Claim 3: The GCM will encourage migration. Szijjártó announced that the GCM ‘poses a threat to the world from the aspect that it could inspire millions [of migrants]’. In addition, Poland’s Minister of the Interior, Joachim Budziński, has linked the GCM to a specific type of migration, viewing it as a possible ‘incentive to undertake illegal migration’. Nevertheless, this is not necessarily the case. Amongst other commitments, the GCM is dedicated to the collection of improved data on international migration, the reduction of factors that encourage migrants to leave their countries of origin and the prevention of smuggling and people trafficking. Although it is difficult to predict the exact impacts of the GCM on migration flows, Szijjártó and Budziński’s bold statements are clearly facile.

Claim 4: The GCM threatens sovereignty. In relation to the GCM, Australia’s former Minister for Immigration and Border Protection, Peter Dutton, said that ‘it’s not in our national interest to sign our border protection policy over to the UN … We’re not going to surrender our sovereignty’. On the same note, Strache declared that ‘Austria’s sovereignty is of the highest priority, it is inviolable for us and we will protect it.’ Running counter to these comments, the GCM is nonetheless, as stated in its text, ‘non-legally binding’. This has also been confirmed by the European Commission, which insists that the GCM will ‘have no legal effect on national legal systems’. States will thus remain in charge of their immigration laws, with their sovereignty left intact. Besides, as observed by the Secretary-General of the United Nations, António Guterres, ‘[h]uman rights strengthen states and societies and reinforce sovereignty.’ On that account, states are helping to legitimise themselves as independent sources of authority by supporting human rights through the GCM. Therefore, the GCM does not pose a threat to state sovereignty.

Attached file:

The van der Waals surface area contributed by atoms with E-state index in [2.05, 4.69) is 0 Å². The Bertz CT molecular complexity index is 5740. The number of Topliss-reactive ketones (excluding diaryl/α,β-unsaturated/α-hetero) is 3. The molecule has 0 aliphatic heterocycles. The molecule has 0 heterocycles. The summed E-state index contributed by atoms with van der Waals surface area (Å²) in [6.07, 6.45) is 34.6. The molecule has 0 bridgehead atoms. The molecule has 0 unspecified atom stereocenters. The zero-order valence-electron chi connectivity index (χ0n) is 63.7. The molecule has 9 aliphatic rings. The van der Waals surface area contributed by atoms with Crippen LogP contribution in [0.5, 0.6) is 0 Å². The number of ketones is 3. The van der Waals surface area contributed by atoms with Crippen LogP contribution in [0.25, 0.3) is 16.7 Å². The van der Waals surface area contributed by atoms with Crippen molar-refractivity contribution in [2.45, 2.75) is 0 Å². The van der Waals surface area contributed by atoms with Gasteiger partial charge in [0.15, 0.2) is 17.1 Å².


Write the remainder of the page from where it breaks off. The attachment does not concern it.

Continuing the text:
It is widely understood that transnational issues, such as migration, should be managed at least in part through global governance, with the support of the international community. However, it appears that the sensitivity of the present political climate, which has been significantly shaped by the refugee and migrant crisis in Europe, is being overtly capitalised on, even as the number of arrivals falls to ‘pre-crisis’ levels. Indeed, a set of aims, issued with a view to mitigating some of the most detrimental problems faced by migrants and host countries, has ironically been turned on its head through disinformation, repeatedly spread by members of nationalist and anti-immigration parties in Europe. This is helping to drive a regressive and divisive type of politics, whose presence will likely be felt in the upcoming 2019 European Parliament elections.